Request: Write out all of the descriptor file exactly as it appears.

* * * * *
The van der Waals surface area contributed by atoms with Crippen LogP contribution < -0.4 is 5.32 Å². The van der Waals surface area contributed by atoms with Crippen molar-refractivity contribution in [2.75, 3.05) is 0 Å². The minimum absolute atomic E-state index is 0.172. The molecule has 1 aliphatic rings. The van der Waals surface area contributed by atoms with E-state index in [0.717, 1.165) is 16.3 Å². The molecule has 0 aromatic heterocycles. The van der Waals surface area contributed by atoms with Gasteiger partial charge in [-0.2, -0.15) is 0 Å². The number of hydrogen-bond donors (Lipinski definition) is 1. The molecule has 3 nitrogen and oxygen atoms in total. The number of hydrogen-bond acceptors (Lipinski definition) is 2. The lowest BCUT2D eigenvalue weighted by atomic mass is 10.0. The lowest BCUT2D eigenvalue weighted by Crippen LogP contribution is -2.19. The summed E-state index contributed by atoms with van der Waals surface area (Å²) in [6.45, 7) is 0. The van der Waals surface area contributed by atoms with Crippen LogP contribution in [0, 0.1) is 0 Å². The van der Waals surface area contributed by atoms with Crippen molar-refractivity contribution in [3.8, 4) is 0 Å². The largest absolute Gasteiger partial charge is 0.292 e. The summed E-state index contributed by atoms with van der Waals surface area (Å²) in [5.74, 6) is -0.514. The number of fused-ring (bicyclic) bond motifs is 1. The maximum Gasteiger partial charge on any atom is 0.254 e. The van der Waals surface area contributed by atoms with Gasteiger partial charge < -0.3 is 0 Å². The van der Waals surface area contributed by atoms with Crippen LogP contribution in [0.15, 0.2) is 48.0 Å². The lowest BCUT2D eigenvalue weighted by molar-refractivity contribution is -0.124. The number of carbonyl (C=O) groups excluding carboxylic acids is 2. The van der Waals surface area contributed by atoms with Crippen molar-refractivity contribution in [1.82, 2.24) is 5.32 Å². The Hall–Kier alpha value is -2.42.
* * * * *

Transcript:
The van der Waals surface area contributed by atoms with Crippen LogP contribution < -0.4 is 5.32 Å². The van der Waals surface area contributed by atoms with Crippen molar-refractivity contribution in [2.75, 3.05) is 0 Å². The minimum absolute atomic E-state index is 0.172. The molecule has 1 aliphatic rings. The van der Waals surface area contributed by atoms with E-state index in [0.717, 1.165) is 16.3 Å². The molecule has 0 aromatic heterocycles. The van der Waals surface area contributed by atoms with Gasteiger partial charge in [-0.2, -0.15) is 0 Å². The number of hydrogen-bond donors (Lipinski definition) is 1. The molecule has 3 nitrogen and oxygen atoms in total. The number of hydrogen-bond acceptors (Lipinski definition) is 2. The lowest BCUT2D eigenvalue weighted by atomic mass is 10.0. The lowest BCUT2D eigenvalue weighted by Crippen LogP contribution is -2.19. The summed E-state index contributed by atoms with van der Waals surface area (Å²) in [6.45, 7) is 0. The van der Waals surface area contributed by atoms with Crippen LogP contribution in [0, 0.1) is 0 Å². The van der Waals surface area contributed by atoms with Crippen molar-refractivity contribution in [3.8, 4) is 0 Å². The largest absolute Gasteiger partial charge is 0.292 e. The summed E-state index contributed by atoms with van der Waals surface area (Å²) in [5.74, 6) is -0.514. The number of fused-ring (bicyclic) bond motifs is 1. The maximum Gasteiger partial charge on any atom is 0.254 e. The van der Waals surface area contributed by atoms with Gasteiger partial charge < -0.3 is 0 Å². The van der Waals surface area contributed by atoms with Crippen LogP contribution in [0.15, 0.2) is 48.0 Å². The lowest BCUT2D eigenvalue weighted by molar-refractivity contribution is -0.124. The number of carbonyl (C=O) groups excluding carboxylic acids is 2. The van der Waals surface area contributed by atoms with Crippen molar-refractivity contribution in [1.82, 2.24) is 5.32 Å². The Hall–Kier alpha value is -2.42.